If most developers contribute to open-source projects because they want to, rather than because they're forced to, why do we have the GNU General Public License?
That's the question that hit me last night as I tried to sleep in the shadow of Richard Stallman's MIT. Stallman, of course, originated the GPL, a brilliant way to turn copyright on its head in order to force software to remain open.
But in the process, did Stallman simply create an alternative way to release proprietary software?
I'm not trying to be cute here. Think about it. If you you want to maximize adoption and reuse of your software, why wouldn't you use Apache? Perhaps because you don't like the thought of someone using your free software in a proprietary product?
"I would actually rather nobody use my software than be in a situation where everyone is using my gear, and nobody is admitting it," wrote Zed Shaw, creator of a popular library and Web server for Rails called Mongrel.
Shaw, and perhaps other coders, have turned to the GPL as a way to protect their software from use they deem objectionable. But isn't this precisely what the proprietary software licenses do? The only difference is that the GPL forces code to be open, rather than closed.
Are the two approaches so very different? The effect--blocking undesirable use of one's software--is largely the same.
After 10 years in open source, I'm increasingly of the Apache-licensing persuasion because I'm starting to concur with open-source luminary Eric Raymond that "the GPL is unnecessary...(and) is also a confession of fear and weakness."
If I'm mostly concerned about adoption, Apache promises to be better than the GPL for all the reasons stated by Daniel Jalkut in his excellent ode to Apache.
And if I'm concerned about protection, then why not simply use a proprietary license--one that doesn't scare opposing legal counsel?
With the Web making open-source licensing largely irrelevant, anyway, it's a good time to evaluate the merits of the two dominant open-source-licensing approaches. For this moment in time, they're essentially equivalent, at least to end users and Web developers, neither of which is required to contribute back derivative works.
Indeed, I believe that one of the primary reasons that Linux, MySQL, Lucene, Hadoop, and other Web-oriented technologies have thrived in the past few years is that they have basically come legal-encumbrance-free.
Would Google have built its server infrastructure with Linux if it had been required to contribute all its software back? Almost certainly not. Yes, it has elected to contribute back to MySQL and others when it was advantageous to do so, but I think that Affero GPL, which translates the GPL's provisions to network-hosted software, would have effectively killed the utility of MySQL, Linux, and other open-source technologies for Web titans like Google, Facebook, and others.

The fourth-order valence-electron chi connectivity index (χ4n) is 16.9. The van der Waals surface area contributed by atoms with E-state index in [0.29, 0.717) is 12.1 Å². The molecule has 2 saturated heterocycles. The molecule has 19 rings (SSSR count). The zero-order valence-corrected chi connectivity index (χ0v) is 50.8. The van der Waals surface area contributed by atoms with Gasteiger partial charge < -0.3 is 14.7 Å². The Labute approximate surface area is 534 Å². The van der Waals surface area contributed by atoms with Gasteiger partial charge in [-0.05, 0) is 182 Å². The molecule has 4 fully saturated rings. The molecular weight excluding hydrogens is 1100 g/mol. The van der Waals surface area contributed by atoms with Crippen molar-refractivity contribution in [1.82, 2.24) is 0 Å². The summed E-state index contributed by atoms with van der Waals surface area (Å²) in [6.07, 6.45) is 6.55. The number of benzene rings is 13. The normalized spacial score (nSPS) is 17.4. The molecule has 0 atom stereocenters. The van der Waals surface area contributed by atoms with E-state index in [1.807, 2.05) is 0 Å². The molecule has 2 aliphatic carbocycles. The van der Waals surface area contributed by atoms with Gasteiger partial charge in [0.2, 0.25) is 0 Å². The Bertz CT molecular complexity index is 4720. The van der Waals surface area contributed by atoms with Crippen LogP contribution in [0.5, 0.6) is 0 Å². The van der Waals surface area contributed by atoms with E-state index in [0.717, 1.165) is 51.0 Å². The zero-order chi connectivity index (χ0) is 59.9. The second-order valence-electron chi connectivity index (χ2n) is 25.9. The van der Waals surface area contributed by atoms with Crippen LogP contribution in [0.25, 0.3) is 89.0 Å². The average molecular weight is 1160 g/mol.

In short, perhaps the best thing that could have happened to open source in the past few years is the increasing relevance of its code due to the decreasing relevance of its licensing. More adoption due to fewer controls.
Developers don't contribute to open-source projects out of force. They do so out of interest, desire for recognition, and other reasons. Once you take force out of the equation, the GPL loses its relevance except as a tool to protect against competition...which proprietary licensing perfected long ago.
For those who worry about the world being closed off behind proprietary licenses, it's not going to happen. The software world has been opening up, though not always at the pace some open-source advocates would prefer. On this point Tim O'Reilly has correctly argued:
If you close things off, eventually, you lose. This is why one of my slogans is, "Create more value than you capture." As long as people are doing that, I don't care whether they're trying to capture some value (through proprietary licensing).
In other words, people don't have to be forced into openness. It happens out of natural, selfish desires. Given the history of humanity, that's probably a more dependable basis for business strategy than an expectation of charitable donations through code contributions.
So, wither the GPL? I'm asking a sincere question to which I have hunches but no definitive answers. I'd love to hear your thoughts.
Disclosure: my company licenses its software under the GPL. This post reflects my personal (evolving) opinion and should not be construed as representative of the intentions of my employer.
Follow me on Twitter @mjasay.